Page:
The Art of Making Miniature Objects

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As an old adage said, great things come in small packages. You will be surprised how little things can be very complex, packed, and filled with beautiful things inside. Size should never matter in terms of art.

All big things start with miniature objects. Before those towers and skyscrapers were erected, they were surely small scale boxes. Even those long bridges we see on travel shows, they were once small models that architects and engineers use to visualize a big project. Even the biggest ships that sail in the ocean, they were all modelled after small scales. Truly, big things really start from small beginnings.

Chuckie, a skilled craftsman who also do model ship building, shared that making miniature objects is never to be undermined, “You don’t just cut out cardboard and make them. We think of three dimensional objects, use proportion, make sure we observe precision. There is both art and science to creating miniature objects.” Chuckie started doing ship models and miniature buildings in college, “I was discovered by my professor when I was once part of a production play. He got impressed with my skills. He commissioned me to take part in a building project in the university where an observatory was being built with gallery. I did a lot of building and ship scale models during that time. I’ve met a lot of architects in that project who offered me work afterwards.”

To be good in making small scale models is truly a very challenging task, Ability to visualize in three dimensions: People who can think visually in three dimensions thrive as designers, artists, or model builders. Some examples where this talent helps are: (1) In designing trade show exhibits, scale models are often used to depict tradeshow booths because the clients have difficulty figuring out the sightlines and spatial relationships between the various elements in a booth. (2) In interpreting drawings, a curve on a phone in a drawing may not read right on a product model unless the model builder can visualize and then make the model look as the designer intended. (3) In making topographic models, when there are just a few elevation changes or when there is a large scale (over 1:1000) the vertical elevation may have to be exaggerated 1&1/2 X or more in order to look correct to the human eye,” wrote Hal Chaffee in the article Ten Talents of A Model Maker.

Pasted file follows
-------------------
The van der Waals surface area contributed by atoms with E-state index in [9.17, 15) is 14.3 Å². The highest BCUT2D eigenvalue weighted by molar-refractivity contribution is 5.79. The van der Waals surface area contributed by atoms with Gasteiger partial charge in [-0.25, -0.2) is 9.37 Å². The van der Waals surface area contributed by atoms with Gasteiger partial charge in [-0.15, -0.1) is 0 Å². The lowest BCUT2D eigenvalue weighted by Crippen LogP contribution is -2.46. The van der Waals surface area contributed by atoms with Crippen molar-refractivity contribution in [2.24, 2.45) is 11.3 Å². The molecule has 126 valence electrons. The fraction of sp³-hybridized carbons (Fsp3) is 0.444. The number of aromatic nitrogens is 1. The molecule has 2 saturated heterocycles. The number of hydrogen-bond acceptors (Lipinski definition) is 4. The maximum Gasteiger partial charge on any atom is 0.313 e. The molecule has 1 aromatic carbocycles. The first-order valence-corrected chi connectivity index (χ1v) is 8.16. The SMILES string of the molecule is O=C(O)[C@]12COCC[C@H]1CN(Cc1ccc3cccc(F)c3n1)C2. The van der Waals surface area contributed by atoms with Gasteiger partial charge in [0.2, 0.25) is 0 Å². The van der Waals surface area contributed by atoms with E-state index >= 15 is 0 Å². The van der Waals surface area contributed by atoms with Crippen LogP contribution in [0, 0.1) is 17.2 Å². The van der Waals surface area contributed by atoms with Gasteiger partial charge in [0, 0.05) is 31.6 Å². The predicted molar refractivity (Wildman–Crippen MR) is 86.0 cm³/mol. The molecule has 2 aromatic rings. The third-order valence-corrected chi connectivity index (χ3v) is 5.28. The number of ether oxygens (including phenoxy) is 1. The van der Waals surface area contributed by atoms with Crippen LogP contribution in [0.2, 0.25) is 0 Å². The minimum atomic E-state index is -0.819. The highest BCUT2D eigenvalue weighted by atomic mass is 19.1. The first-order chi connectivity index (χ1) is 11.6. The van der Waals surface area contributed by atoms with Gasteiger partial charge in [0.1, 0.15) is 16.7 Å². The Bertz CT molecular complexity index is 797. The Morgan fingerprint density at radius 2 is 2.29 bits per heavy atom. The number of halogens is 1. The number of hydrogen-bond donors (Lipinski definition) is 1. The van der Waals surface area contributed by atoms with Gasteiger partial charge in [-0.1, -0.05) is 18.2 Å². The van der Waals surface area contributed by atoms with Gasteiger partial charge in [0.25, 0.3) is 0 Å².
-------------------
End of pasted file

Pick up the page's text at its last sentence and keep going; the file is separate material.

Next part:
“My work with miniatures came from my interest in the role fantasy plays in the creation of the ‘self,’ in psychological experiences such as memory and dreaming, and the different ways those experiences are embodied and given meaning. The miniature is used as a metaphor for our inner lives where fantasies of “selfhood” are enacted through dream-like situations. The dream externalized in the form of a miniature. We long to explore worlds represented in miniature, but are denied physical access. So we project ourselves into those scenarios, identifying with the personalities of the tiny characters, reading the implied relationships between each of the characters and investing our own desires, into the pleasurable outcomes of the stories being told,” shared artist Kendal Murray in an article written by Becky Chung titled Miniature Artists Explain Why They Love Making Tiny Worlds posted at